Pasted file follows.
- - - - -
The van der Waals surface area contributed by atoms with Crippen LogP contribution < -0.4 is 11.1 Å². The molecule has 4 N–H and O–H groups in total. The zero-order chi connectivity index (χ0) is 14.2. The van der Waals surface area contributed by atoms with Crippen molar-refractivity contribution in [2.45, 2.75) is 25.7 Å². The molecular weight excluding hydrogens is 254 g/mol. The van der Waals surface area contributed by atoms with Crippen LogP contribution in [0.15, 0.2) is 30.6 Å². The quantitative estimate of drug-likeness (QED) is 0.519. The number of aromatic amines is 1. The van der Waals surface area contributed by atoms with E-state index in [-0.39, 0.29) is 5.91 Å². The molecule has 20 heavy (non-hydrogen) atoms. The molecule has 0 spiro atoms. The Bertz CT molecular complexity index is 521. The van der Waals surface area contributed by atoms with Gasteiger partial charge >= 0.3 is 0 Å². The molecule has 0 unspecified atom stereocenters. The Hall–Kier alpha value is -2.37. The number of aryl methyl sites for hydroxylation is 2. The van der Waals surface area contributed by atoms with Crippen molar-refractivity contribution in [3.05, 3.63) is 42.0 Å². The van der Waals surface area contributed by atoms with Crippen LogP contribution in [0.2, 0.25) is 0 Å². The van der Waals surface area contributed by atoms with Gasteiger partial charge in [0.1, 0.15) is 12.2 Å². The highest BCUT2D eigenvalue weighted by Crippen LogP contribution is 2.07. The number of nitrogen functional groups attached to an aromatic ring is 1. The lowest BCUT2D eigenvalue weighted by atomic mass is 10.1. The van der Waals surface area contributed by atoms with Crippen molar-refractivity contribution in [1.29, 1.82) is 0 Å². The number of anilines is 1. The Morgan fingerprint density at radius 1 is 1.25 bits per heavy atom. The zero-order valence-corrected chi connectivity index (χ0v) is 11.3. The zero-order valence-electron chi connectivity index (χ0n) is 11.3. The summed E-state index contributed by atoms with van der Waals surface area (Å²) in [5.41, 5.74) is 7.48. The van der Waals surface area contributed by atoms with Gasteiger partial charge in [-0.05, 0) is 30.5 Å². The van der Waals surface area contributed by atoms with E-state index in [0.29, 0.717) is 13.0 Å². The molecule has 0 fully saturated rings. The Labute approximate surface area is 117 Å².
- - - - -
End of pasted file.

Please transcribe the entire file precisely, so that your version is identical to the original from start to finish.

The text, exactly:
The van der Waals surface area contributed by atoms with Crippen LogP contribution < -0.4 is 11.1 Å². The molecule has 4 N–H and O–H groups in total. The zero-order chi connectivity index (χ0) is 14.2. The van der Waals surface area contributed by atoms with Crippen molar-refractivity contribution in [2.45, 2.75) is 25.7 Å². The molecular weight excluding hydrogens is 254 g/mol. The van der Waals surface area contributed by atoms with Crippen LogP contribution in [0.15, 0.2) is 30.6 Å². The quantitative estimate of drug-likeness (QED) is 0.519. The number of aromatic amines is 1. The van der Waals surface area contributed by atoms with E-state index in [-0.39, 0.29) is 5.91 Å². The molecule has 20 heavy (non-hydrogen) atoms. The molecule has 0 spiro atoms. The Bertz CT molecular complexity index is 521. The van der Waals surface area contributed by atoms with Gasteiger partial charge >= 0.3 is 0 Å². The molecule has 0 unspecified atom stereocenters. The Hall–Kier alpha value is -2.37. The number of aryl methyl sites for hydroxylation is 2. The van der Waals surface area contributed by atoms with Crippen molar-refractivity contribution in [3.05, 3.63) is 42.0 Å². The van der Waals surface area contributed by atoms with Crippen LogP contribution in [0.2, 0.25) is 0 Å². The van der Waals surface area contributed by atoms with Gasteiger partial charge in [0.1, 0.15) is 12.2 Å². The highest BCUT2D eigenvalue weighted by Crippen LogP contribution is 2.07. The number of nitrogen functional groups attached to an aromatic ring is 1. The lowest BCUT2D eigenvalue weighted by atomic mass is 10.1. The van der Waals surface area contributed by atoms with Crippen molar-refractivity contribution in [1.29, 1.82) is 0 Å². The number of anilines is 1. The Morgan fingerprint density at radius 1 is 1.25 bits per heavy atom. The zero-order valence-corrected chi connectivity index (χ0v) is 11.3. The zero-order valence-electron chi connectivity index (χ0n) is 11.3. The summed E-state index contributed by atoms with van der Waals surface area (Å²) in [5.41, 5.74) is 7.48. The van der Waals surface area contributed by atoms with Gasteiger partial charge in [-0.05, 0) is 30.5 Å². The van der Waals surface area contributed by atoms with E-state index in [0.29, 0.717) is 13.0 Å². The molecule has 0 fully saturated rings. The Labute approximate surface area is 117 Å².